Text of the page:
Typically, what we usually call an Operating System, is a combination of software involving a kernel, whose job is to manage the resources of the machine and some applications that run on top of the kernel, called the userland (this contains browsers, compilers, pdf readers, anything that isn't the kernel, or a driver, or maybe a vm hypervisor).
The rest of this question can not be answered without some historical context. Richard Stallman anounced the GNU Project on the 27th of September of 1983. The aim was to provide the software needed to develop a UNIX like operating system (and the accompanying userland) as free software. By 1992, the GNU Project had completed nearly all pieces essential for their software - except for one: the kernel. By the same time, Linus Torvalds released his kernel Linux (version 0.12) as free software, licensed under the GPL license. So for the first time, it could be possible to run a computer comprised (nearly) entirely of free software.
Linux (as mentioned) is a kernel, and, although it's the ultimate base of the software that allows you to use your computer, it's not of much usefulness alone. You should pair it with some sort of applications (userland) for it to run. That's what GNU/Linux distributions like Debian or Ubuntu and the like do.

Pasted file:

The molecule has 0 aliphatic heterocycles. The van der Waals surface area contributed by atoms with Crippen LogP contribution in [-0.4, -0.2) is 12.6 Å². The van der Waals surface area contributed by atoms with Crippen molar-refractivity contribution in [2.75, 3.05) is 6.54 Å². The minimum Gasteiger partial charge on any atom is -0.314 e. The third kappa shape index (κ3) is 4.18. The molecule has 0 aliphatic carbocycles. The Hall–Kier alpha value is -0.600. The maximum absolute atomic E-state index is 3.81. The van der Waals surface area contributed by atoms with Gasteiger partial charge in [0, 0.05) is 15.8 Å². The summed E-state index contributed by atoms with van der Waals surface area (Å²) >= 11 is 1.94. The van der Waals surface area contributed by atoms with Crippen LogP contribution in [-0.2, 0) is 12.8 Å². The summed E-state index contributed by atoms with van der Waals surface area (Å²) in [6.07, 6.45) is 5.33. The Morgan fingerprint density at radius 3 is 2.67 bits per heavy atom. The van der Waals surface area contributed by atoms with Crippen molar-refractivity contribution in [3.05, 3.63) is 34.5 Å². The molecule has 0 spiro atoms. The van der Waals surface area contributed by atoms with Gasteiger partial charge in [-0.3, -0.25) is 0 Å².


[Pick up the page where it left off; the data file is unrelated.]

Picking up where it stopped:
It's worth mentioning that a kernel is both important and unimportant at the same time. Allow me to explain. Most people that use a computer are accustomed with the userland rather than the kernel. The kernel is mostly transparent, and most people would use another kernel with the same userland and might not even notice the difference (unless of course they are depending on a feature provided by a particular kernel).
Therefore, when you use Linux, you trully are using a realisation of the GNU operating system; that is the Linux kernel and the GNU userland (GNOME, GNU Compiler Collection, GNU debugger, GNU Coreutils, GNU binutils, etc). That's why the FSF insists on calling it GNU/Linux (in my opinion, a fair request).
You can of course, use Linux without the GNU userland (hint: Android, Busybox) and ofcourse use the GNU userland on top of other kernels (kfreebsd, hurd, etc).
As for the Unix is open source and the like, that is a question that can involve quite a bit of arguing. You might however find some useful information here